Hit the gym! Not only does that hour a day on the elliptical trainer give you the ability to tune out the world and crank up bands your kids abhor (mine have a zero tolerance policy on anything that did not rank on the Billboard Top 40 charts during the mid-‘90s or later), but it also gives you free license to trudge around for the rest of the day rocking a dirty ponytail and no makeup in a socially acceptable way … “OMG! Have you seen how horrific Deb looks when she picks the kids up from school? Truly beastly. I tell ya.” … “Yeah, but she comes straight from the gym.”
Matinee mania. I swear there is no luxury in life more indulgent than sliding solo into a prime seat in the middle of a dead empty movie theater at 11:00 AM on a Wednesday with a 4 buck bottle of water in one hand and your whole day’s worth of calories in the other. Perfect opportunity to see that darkly depressing Blue Valentine movie none of your gal pals want to see with you or that chick flick for which you’ll have to put out in order to get your husband to see with you.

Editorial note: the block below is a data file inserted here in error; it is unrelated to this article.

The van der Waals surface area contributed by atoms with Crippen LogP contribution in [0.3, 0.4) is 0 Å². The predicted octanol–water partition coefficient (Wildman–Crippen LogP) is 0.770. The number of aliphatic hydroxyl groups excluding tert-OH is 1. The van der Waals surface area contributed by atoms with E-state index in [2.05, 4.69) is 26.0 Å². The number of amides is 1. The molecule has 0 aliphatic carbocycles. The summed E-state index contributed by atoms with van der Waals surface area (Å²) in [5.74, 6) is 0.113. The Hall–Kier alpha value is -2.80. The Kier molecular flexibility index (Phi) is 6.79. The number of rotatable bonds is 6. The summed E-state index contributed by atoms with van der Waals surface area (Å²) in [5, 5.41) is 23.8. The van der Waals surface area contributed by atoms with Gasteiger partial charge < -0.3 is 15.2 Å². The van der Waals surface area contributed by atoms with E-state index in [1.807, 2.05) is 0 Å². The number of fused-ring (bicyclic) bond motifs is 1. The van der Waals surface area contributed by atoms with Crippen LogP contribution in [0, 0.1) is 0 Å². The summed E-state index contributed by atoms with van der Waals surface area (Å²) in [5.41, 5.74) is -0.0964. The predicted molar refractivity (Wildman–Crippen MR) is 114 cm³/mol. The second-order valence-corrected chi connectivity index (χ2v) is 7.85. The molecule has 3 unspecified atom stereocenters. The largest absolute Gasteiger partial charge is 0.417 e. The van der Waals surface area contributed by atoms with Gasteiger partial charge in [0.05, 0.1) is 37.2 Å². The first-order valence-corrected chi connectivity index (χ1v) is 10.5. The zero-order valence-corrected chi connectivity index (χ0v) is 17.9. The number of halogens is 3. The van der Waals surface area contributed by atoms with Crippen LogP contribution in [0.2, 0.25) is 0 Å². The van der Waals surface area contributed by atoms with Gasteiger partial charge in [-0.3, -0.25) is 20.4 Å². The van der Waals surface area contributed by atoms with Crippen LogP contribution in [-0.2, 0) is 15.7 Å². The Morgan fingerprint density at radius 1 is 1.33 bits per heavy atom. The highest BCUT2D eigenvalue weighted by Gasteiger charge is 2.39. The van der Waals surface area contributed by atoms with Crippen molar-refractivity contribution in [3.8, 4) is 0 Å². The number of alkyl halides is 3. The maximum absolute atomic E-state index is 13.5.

Embrace your inner Martha Stewart. Let’s face it -- not all of us can cook, clean, craft, organize, brand ourselves or serve jail time with style the way Martha can. But odds are that we’re all pretty good at at least one of those and derive some degree of gratification from it (save for the jail time, though that might be a break from the grind ;)). Find your creative calling and go for it! I personally subscribe to a mountain of women’s magazines and draw inspiration from them all the time.
BLOG!!! Yep, you read that little gem of self-indulgence correctly. Find a forum for whatever it is that you want to talk about: being a mother, making jewelry, your freakish interest in circus midgets, etc. Find a community of like-minded folk and engage with them. Meeting people outside your carpool and entering a different world for even a minute can be a glorious break from your reality.
How about the rest of you? What do you do to survive a season of overlapping sports or get through whatever other aspect of life makes you want to pull the covers over your head?